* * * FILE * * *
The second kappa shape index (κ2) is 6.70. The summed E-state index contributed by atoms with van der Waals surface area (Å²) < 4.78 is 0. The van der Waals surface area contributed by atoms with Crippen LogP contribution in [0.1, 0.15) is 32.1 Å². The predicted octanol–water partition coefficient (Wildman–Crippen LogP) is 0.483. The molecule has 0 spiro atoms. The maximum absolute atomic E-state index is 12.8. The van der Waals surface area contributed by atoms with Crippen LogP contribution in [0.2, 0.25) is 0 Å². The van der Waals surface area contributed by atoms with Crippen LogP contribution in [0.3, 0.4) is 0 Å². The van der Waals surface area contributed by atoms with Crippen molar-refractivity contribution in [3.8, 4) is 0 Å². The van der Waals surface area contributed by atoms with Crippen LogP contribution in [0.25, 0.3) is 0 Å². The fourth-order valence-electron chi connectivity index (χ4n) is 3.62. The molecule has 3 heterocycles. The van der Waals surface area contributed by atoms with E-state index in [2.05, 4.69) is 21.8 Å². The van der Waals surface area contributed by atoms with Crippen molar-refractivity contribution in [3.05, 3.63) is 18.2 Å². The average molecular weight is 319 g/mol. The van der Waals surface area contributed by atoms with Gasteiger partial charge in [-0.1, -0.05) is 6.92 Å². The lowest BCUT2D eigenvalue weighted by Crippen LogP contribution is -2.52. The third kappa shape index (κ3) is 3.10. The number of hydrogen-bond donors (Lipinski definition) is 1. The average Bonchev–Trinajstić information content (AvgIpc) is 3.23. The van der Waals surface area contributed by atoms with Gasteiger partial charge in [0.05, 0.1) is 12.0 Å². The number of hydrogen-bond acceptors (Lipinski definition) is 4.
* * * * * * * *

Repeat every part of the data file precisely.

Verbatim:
The second kappa shape index (κ2) is 6.70. The summed E-state index contributed by atoms with van der Waals surface area (Å²) < 4.78 is 0. The van der Waals surface area contributed by atoms with Crippen LogP contribution in [0.1, 0.15) is 32.1 Å². The predicted octanol–water partition coefficient (Wildman–Crippen LogP) is 0.483. The molecule has 0 spiro atoms. The maximum absolute atomic E-state index is 12.8. The van der Waals surface area contributed by atoms with Crippen LogP contribution in [0.2, 0.25) is 0 Å². The van der Waals surface area contributed by atoms with Crippen LogP contribution in [0.3, 0.4) is 0 Å². The van der Waals surface area contributed by atoms with Crippen molar-refractivity contribution in [3.8, 4) is 0 Å². The van der Waals surface area contributed by atoms with Crippen LogP contribution in [0.25, 0.3) is 0 Å². The fourth-order valence-electron chi connectivity index (χ4n) is 3.62. The molecule has 3 heterocycles. The van der Waals surface area contributed by atoms with E-state index in [2.05, 4.69) is 21.8 Å². The van der Waals surface area contributed by atoms with Crippen molar-refractivity contribution in [3.05, 3.63) is 18.2 Å². The average molecular weight is 319 g/mol. The van der Waals surface area contributed by atoms with Gasteiger partial charge in [-0.1, -0.05) is 6.92 Å². The lowest BCUT2D eigenvalue weighted by Crippen LogP contribution is -2.52. The third kappa shape index (κ3) is 3.10. The number of hydrogen-bond donors (Lipinski definition) is 1. The average Bonchev–Trinajstić information content (AvgIpc) is 3.23. The van der Waals surface area contributed by atoms with Gasteiger partial charge in [0.05, 0.1) is 12.0 Å². The number of hydrogen-bond acceptors (Lipinski definition) is 4.